Index


FPGA and other programmable logic ICs

FPGA is an integrated circuit that contains many (64 to over 10,000)identical logic cells that can be viewed as standard components.Each logic cell can independently take on any one of alimited set of personalities.The individual cells are interconnected by a matrix of wires and programmableswitches. A user's design is implemented by specifying the simple logic function foreach cell and selectively closing the switches in the interconnect matrix.Complex designs are created bycombining these basic blocks to create the desired circuit.Field Programmable means that the FPGA's function is defined by a user's program rather than by the manufacturer of the device.Depending on the particular device, the program is either 'burned' inpermanently or semi-permanently as part of a board assembly process, or is loaded from an external memory each time the device is powered up. The FPGA has three major configurable elements: configurable logic blocks (CLBs), input/output blocks, and interconnects. The CLBs provide the functional elements for constructing user's logic. The IOBs provide the interface between the package pins and internal signal lines. The programmable interconnect resources provide routing paths to connect the inputs and outputs of the CLBs and IOBs onto the appropriate networks. The Field-Programmable Gate Arrays (FPGAs) provide the benefits of custom CMOS VLSI, while avoiding the intial cost, time delay, and inherent risk of a conventional masked gate array. The FPGAs are customized by loading configuration data into the internal memory cells. Complex Programmable Logic Devices (CPLDs) and Field Programmable Gate Arrays (FPGAs) are becoming a critical part of every system design. There are many different FPGAs with different architectures / processes. There are four main categories of FPGAs currently commerically available: symmetrical array, row-based, hierarchical PLD, and sea-of-gates. In all of these FPGAs the interconnections and how they are programmed vary. Currently there are four technologies in use. They are: static RAM cells, anti-fuse, EPROM transistors, and EEPROM transistors. Depending upon the application, one FPGA technology may have features desirable for that application.

  • Static RAM Technology: In the Static RAM FPGA programmable connections are made using pass-transistors, transmission gates, or multiplexers that are controlled by SRAM cells. This technology allows allows fast in-circuit reconfiguration. The major disadvantage is the size of the chip required by the RAM technology and that the chip configuration needs to be loaded to the chip from some external source (usually external non-volatile memory chip). The FPGA can either actively read its configuration data out of external serial or byte-parallel PROM (master mode), or the configuration data can be written into the FPGA (slave and peripheral mode). The FPGA can be programmed an unlimited number of times.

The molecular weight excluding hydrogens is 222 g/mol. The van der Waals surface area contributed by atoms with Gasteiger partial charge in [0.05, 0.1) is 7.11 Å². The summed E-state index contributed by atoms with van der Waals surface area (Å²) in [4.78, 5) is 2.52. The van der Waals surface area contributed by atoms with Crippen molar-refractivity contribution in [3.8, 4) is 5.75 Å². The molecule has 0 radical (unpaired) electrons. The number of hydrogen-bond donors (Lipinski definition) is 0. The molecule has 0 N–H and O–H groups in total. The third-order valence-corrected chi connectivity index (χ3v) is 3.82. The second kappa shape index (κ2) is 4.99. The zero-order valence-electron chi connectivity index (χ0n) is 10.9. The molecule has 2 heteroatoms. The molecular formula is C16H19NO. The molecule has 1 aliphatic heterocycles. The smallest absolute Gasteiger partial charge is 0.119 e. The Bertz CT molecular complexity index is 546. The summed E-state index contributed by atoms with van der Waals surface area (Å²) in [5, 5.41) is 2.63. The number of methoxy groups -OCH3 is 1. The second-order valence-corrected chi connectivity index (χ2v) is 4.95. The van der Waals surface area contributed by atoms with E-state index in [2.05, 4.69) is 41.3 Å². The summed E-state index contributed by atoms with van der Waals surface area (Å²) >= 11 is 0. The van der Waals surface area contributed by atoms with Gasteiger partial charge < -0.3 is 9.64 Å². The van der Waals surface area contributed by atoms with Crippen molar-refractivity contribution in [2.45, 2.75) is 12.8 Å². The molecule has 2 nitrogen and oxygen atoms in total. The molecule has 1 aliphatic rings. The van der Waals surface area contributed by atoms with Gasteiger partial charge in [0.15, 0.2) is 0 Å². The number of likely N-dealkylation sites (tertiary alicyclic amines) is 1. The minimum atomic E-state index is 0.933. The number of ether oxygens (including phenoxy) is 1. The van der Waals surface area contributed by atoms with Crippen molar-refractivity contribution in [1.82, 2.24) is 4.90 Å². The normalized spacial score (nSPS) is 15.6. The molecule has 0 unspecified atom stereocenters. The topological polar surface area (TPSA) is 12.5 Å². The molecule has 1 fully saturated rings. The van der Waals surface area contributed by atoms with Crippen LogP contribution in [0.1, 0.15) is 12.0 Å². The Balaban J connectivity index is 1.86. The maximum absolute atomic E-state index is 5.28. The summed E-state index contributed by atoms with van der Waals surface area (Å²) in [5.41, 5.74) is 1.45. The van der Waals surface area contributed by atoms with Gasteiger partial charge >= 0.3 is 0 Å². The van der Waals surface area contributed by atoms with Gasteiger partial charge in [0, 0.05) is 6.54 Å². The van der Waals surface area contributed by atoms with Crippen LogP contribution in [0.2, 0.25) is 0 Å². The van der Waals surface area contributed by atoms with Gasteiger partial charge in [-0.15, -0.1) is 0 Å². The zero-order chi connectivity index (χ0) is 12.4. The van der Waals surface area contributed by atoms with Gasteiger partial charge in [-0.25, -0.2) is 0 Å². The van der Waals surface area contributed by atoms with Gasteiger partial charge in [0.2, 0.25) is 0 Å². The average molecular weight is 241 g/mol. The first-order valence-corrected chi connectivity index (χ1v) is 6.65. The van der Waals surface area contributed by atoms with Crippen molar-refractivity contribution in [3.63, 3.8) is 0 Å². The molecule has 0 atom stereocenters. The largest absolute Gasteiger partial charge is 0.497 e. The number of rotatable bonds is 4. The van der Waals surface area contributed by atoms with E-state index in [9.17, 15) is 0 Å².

• Anti-Fuse Technology: An anti-fuse resides in a high-impedance state; and can be programmed into low impedance or "fused" state. This technology can be used to make program once devices that are less expensive than the RAM technology.
  • EPROM Technology: This method is the same as used in the EPROM memories. The programming is stored without external storage of configuration. EPROM based programmable chip cannot be re-programmed in-circuit and need to be cleared with UV erasing.
  • EEPROM Technology: This method is the same as used in the EEPROM memories. The programming is stored without external storage of configuration. EEPROM based programmable chips can be electrically erased but generally cannot be re-programmed in-circuit.
Many emerging applications in communication, computing and consumer electronics industries demand that their functionality stays flexible after the system has been manufactured. Such flexibility is required in order to cope with changing user requirements, improvements in system features, changing protocol and data-coding standards, demands to support variety of different user applications, etc. . An FPGA has a large number of these cells available to use as building blocks in complex digital circuits. Custom hardware has never been so easy to develop. Like microprocessors, RAM based FPGAs can be infinitely reprogrammed in-circuit in only a fraction of a second. Design revisions, even for a fielded product, can be implemented quickly and painlessly. Taking advantage of reconfiguration can also reduce hardware. Although reconfigurable FPGA technologies have been commercially available for over a decade, the number of available tools capable of supporting reconfigurable system design is still very limited. Many such existing tools are based on conventional static FPGA design flows, and demand expert skills and improvisation in order to produce a working reconfigurable system. Theoretically, FPGAs combine the speed of dedicated, application-optimized hardware with the ability to flexibly change chip resource allocation, so the same system can run many applications, optimized for each one. But FPGAs have historically been so hard to program that it's been very hard and expensive to use these advantages.


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